What Tastes Better Than Pumpkin Pie?
Updated: Nov 19, 2020
. . . One that has gratitude “baked” into it.
My kids aren’t quite at the ages at which I feel comfortable letting them have at it when it comes to pumpkin carving. We’ll get there, but for now, we’re trying out paint -- and gratitude.
The paint part is self-explanatory. Letting your kids go wild with washable paint, googly eyes, stickers, glitter, and glue might even be more fun for them -- and less bug-attracting for your front doorstep.
As for the gratitude, all you need is a pumpkin, a Sharpie marker (assorted size markers for different size pumpkins or retractable markers for the family (mine) that's always losing caps), and thankful thoughts. (Bonus points if your kid can carry the pumpkin from Point A to Point B. He/She will likely say the pumpkin is heavy, and it's a great opportunity to discuss how strong American farmers are and how hard they work to make sure we not only have pumpkins in the fall but also good food to eat all through the year).
Every day in the month of October, I’m asking my kids something for which they’re thankful. I’m their Sharpie scribe (so their words don’t rub off and I don’t have to worry about permanent marker on unintended places), but if you have budding writers and trust them with the permanent ink, let them have at it (we tried washables; ended up more like a dry erase board!) While I might also serve as gratitude muse here and there, they are the gratitude generators. Over a period of time, it’s fascinating and rewarding to see how they run through the “typical” (though still important!) ideas of gratitude pretty quickly, later identifying deeper ideas of gratitude; including those specific to blessings in their own family and experiences in their own community.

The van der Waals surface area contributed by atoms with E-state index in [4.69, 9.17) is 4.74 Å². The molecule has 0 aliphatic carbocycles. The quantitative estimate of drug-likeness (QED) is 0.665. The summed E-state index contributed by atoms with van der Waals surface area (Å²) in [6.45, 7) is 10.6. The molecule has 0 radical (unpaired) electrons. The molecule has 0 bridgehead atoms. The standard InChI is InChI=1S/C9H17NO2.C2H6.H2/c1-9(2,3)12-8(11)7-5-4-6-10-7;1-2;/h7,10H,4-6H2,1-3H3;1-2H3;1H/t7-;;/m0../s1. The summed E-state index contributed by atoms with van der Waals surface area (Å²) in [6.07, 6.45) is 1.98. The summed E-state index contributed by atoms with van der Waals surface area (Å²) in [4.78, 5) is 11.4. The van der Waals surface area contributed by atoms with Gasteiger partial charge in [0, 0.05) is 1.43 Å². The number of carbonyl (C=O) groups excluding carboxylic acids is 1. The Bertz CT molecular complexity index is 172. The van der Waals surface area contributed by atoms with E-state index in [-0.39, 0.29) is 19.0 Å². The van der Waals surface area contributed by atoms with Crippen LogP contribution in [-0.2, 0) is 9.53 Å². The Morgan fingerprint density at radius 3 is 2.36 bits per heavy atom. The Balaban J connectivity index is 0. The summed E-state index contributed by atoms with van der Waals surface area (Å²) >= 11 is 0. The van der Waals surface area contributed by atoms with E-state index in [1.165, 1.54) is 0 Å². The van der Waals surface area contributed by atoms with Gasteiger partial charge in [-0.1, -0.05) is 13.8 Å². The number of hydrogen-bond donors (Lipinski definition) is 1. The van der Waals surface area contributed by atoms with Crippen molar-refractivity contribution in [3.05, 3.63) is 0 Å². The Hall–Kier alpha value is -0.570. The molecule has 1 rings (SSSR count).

For instance, my oldest child hasn’t bonded with her baby sister the same way my middle child has, and it’s been heavy on my heart. But tonight, when she sang one of the ballads from Frozen, the baby just smiled and giggled in complete delight at her big sister. My eldest finally had a captive audience. Her gratitude tonight? “I’m thankful I got to sing for my baby sister.” After the kids went to sleep, and I cleaned up the dinner table, I could have added my own follow-on gratitude, “I’m thankful I saw my girls enjoying one another’s company.”
Gratitude pumpkins need not be a replacement for designing the glowing toothy grins famous during this time of year. We like to think of it more as an addition -- perhaps even a new tradition -- to honor a season known for giving thanks. In Florida, we don’t have a lot of leaves to rake, let alone many that change color, so I’m excited this practice can help my family mark a seasonal transition in the year. This invites us to remember the fruit that comes from the land and all the metaphorical “fruits” we enjoy in our lives.
If you choose to create a gratitude pumpkin, we'd love to see what you and your kids create! Send your pics to firstname.lastname@example.org.
PS See below for my other gratitude pumpkin. Thanks for letting me share <3